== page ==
Becoming in the Middle. Towards a New Materialist Perspective on Middle Management Positions in Education
PhD Thesis by Maria Hvid Dille
This doctoral research explores the complex and challenging processes of becoming in middle management positions within public educational organizations in Denmark. The research elucidates how selected teachers, affected by recent policy reforms, come to perform an informal middle management position by working closely with school management in developing and facilitating certain organizational agendas, such as strengthening the professional development of fellow teachers and ultimately student outcome. This includes honing overall school teaching practices and stimulating general pedagogical reflection.
In the literature on middle management, the complexity of this position is often discussed in terms of its middle-level location within a hierarchical form of organizing, thus highlighting issues relating to being stuck or sandwiched in-between different organizational levels. These include the struggles involved in navigating the contrasting logics of the strategic apex and the operating floor, or the simultaneous expectations of a superior and a subordinate. However, less research has explored middle management as a practice that permeates hierarchies and other formal structures. This means that the more subtle, informal and blurred constructions of middle management, and related effects when becoming in middle management positions, have been mostly left unattended.
This research develops a constitutive approach inspired by organizational discourse and new materialist theorizing that allows for a rethinking of notions of hierarchy and formality by theorizing how relations of multiple discursive and material elements take part in constituting middle management. By implication, this approach enables a view of middle management as an ongoing becoming that unfolds via the precarious practices of everyday work – in and through a mesh of policy reforms, expectations, teacher tasks, colleagues, school management, relationships, students and more. Hence, the research contributes with a reconceptualization of middle management that challenges the presumed hierarchical organizing and formal position of a middle manager in the extant literature.
The dissertation empirically explores the becoming of middle management positions through a multi-sited and ethnographic inspired case study of two primary and lower secondary schools’ efforts to improve school practices by enhancing the functions of middle managers. Manifested through three article contributions, the research specifically examines, in the first article, the potential of developing methods that are sensitive to the discursive and material relations constituting middle management positions. In doing so, the article utilizes the concept of multimodality as a way to empirically approach the constituting dynamics of discourse-materiality relations. It does so by arguing that we sensitize, and thereby retool, our methods towards multimodalities, such as language, images, feelings, bodies, spaces etc., when generating data.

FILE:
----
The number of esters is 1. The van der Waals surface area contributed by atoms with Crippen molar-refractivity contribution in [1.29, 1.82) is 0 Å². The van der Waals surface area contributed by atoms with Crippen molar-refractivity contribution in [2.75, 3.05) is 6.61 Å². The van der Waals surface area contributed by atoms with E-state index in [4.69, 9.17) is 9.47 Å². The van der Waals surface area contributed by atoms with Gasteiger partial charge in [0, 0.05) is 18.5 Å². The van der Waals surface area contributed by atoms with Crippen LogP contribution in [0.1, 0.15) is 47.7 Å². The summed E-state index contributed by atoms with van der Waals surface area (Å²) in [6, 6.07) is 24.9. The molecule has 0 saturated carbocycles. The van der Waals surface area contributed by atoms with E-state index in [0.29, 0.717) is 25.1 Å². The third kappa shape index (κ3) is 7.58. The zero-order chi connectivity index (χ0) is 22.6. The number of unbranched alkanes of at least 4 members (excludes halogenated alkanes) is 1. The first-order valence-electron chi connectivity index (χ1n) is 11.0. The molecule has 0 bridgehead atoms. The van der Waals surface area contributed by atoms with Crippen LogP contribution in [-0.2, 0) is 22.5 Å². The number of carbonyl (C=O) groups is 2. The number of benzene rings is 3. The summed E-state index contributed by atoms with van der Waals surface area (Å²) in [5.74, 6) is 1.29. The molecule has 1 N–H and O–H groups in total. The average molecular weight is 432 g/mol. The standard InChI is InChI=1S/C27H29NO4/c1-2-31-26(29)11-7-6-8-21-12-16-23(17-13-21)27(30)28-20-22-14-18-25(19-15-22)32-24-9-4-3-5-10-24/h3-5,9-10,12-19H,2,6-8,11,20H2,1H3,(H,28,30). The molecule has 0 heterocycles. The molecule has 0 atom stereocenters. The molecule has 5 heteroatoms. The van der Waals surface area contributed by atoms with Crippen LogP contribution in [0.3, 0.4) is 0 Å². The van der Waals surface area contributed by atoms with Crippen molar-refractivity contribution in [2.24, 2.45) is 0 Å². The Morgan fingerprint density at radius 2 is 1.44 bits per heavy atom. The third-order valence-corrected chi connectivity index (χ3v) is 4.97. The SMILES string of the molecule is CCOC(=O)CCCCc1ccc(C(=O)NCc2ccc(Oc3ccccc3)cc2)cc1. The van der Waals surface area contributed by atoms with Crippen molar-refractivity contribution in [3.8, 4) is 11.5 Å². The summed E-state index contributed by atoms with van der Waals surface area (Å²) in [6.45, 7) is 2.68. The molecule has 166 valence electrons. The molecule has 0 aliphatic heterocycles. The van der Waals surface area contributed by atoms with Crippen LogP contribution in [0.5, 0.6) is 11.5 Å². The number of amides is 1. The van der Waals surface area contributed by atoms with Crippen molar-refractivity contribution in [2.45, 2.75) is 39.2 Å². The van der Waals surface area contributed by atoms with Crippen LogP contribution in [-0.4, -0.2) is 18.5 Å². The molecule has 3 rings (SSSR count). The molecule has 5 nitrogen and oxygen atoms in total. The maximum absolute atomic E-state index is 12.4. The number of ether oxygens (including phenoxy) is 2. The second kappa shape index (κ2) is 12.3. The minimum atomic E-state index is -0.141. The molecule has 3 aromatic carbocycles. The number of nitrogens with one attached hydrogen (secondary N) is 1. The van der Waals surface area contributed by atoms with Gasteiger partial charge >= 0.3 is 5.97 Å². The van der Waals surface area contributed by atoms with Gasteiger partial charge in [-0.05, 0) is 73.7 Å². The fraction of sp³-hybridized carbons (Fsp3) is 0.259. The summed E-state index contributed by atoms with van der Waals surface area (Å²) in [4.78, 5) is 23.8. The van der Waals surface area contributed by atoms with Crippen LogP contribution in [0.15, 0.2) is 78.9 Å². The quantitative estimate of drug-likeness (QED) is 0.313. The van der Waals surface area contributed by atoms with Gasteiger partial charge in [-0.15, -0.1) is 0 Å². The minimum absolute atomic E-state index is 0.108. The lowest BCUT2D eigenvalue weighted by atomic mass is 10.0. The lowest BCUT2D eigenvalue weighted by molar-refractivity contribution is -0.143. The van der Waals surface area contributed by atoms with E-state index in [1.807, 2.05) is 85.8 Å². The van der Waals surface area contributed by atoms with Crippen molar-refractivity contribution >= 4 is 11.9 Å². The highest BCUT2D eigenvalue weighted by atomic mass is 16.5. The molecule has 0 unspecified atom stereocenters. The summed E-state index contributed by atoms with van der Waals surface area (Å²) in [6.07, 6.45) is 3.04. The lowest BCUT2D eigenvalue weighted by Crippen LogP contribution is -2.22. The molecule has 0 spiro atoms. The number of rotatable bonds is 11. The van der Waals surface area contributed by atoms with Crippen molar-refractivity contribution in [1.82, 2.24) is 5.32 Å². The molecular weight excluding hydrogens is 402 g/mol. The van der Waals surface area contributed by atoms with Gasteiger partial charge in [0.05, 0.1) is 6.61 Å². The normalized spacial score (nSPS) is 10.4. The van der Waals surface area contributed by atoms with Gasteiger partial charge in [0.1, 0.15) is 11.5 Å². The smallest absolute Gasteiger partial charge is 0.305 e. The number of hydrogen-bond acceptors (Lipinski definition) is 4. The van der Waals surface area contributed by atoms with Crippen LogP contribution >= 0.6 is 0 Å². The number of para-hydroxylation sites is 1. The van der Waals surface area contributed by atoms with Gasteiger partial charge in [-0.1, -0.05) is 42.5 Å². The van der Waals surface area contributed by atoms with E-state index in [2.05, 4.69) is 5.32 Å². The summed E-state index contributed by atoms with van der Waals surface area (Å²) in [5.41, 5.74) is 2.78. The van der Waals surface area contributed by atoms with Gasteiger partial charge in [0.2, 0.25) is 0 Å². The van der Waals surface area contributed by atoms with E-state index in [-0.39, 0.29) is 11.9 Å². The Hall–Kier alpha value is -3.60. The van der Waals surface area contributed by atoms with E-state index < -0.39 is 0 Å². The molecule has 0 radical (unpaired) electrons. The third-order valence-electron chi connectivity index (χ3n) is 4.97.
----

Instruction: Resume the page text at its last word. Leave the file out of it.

The second article analytically unpacks the identity construction processes and inherent challenges relating to simultaneously enacting a position as a teacher and a middle manager. The article’s findings show how identities are performed in and through the everyday practices of middle management work and teaching work. Thus, highlighting the identity construction process as a form of identity entanglement.
Finally, the third article explores the complex and muddled work practices of middle managers and their effects. The findings show that middle management work becomes in blurred and moving ways across multiple discursive-material elements, such as structures and formal job descriptions, but also collegial relationships, feelings, tasks, technologies, spaces and times etc. This produces an entanglement of clear/unclear distinctions that configures their work as liminal – an ongoing social limbo – contributing with both complexity-maximizing and complexity-reducing aspects in everyday work.
In closing, this dissertation discusses the effects of becoming in middle management positions in a Danish educational context. It highlights that, although the complexity of this position has been addressed at the level of local government as well as nationally, with the intention of improving the legitimacy of the teacher as a middle manager within their local schools, these ‘formalizing’ initiatives seem to only address a small part of the complexity. What they do not address are the more ‘fluid’ effects that appear in the cracks of everyday work and relate, for example, to compensating strategies to get things done or being available to help colleagues at all times. Hence, this research hopes to create awareness around the legitimacy of the more fluid effects – beyond notions of middle management work as a formal position within the school hierarchy.